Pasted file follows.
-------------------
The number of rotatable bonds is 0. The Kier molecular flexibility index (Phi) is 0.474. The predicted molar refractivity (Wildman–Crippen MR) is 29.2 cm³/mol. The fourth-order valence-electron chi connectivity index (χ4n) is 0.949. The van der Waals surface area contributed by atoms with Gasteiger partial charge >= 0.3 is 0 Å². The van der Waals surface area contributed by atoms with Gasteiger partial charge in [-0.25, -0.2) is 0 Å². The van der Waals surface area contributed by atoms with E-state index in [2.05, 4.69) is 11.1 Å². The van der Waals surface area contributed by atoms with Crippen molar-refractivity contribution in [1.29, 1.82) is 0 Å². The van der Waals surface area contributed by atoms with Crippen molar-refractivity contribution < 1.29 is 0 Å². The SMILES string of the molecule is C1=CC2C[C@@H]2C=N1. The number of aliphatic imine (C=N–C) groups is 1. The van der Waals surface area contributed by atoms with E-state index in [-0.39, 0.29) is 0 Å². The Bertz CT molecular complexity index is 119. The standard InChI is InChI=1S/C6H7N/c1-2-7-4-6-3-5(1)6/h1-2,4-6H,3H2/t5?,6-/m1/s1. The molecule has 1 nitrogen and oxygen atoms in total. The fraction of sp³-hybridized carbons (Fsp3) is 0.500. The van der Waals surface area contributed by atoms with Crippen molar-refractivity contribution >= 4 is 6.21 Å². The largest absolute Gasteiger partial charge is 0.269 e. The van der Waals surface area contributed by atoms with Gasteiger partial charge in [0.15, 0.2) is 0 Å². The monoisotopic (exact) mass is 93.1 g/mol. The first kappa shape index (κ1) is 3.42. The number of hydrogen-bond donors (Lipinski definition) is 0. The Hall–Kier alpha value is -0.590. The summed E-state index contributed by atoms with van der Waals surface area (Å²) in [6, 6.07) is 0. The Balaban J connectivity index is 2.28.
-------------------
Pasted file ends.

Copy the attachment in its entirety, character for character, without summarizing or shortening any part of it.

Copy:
The number of rotatable bonds is 0. The Kier molecular flexibility index (Phi) is 0.474. The predicted molar refractivity (Wildman–Crippen MR) is 29.2 cm³/mol. The fourth-order valence-electron chi connectivity index (χ4n) is 0.949. The van der Waals surface area contributed by atoms with Gasteiger partial charge >= 0.3 is 0 Å². The van der Waals surface area contributed by atoms with Gasteiger partial charge in [-0.25, -0.2) is 0 Å². The van der Waals surface area contributed by atoms with E-state index in [2.05, 4.69) is 11.1 Å². The van der Waals surface area contributed by atoms with Crippen molar-refractivity contribution in [1.29, 1.82) is 0 Å². The van der Waals surface area contributed by atoms with Crippen molar-refractivity contribution < 1.29 is 0 Å². The SMILES string of the molecule is C1=CC2C[C@@H]2C=N1. The number of aliphatic imine (C=N–C) groups is 1. The van der Waals surface area contributed by atoms with E-state index in [-0.39, 0.29) is 0 Å². The Bertz CT molecular complexity index is 119. The standard InChI is InChI=1S/C6H7N/c1-2-7-4-6-3-5(1)6/h1-2,4-6H,3H2/t5?,6-/m1/s1. The molecule has 1 nitrogen and oxygen atoms in total. The fraction of sp³-hybridized carbons (Fsp3) is 0.500. The van der Waals surface area contributed by atoms with Crippen molar-refractivity contribution >= 4 is 6.21 Å². The largest absolute Gasteiger partial charge is 0.269 e. The van der Waals surface area contributed by atoms with Gasteiger partial charge in [0.15, 0.2) is 0 Å². The monoisotopic (exact) mass is 93.1 g/mol. The first kappa shape index (κ1) is 3.42. The number of hydrogen-bond donors (Lipinski definition) is 0. The Hall–Kier alpha value is -0.590. The summed E-state index contributed by atoms with van der Waals surface area (Å²) in [6, 6.07) is 0. The Balaban J connectivity index is 2.28.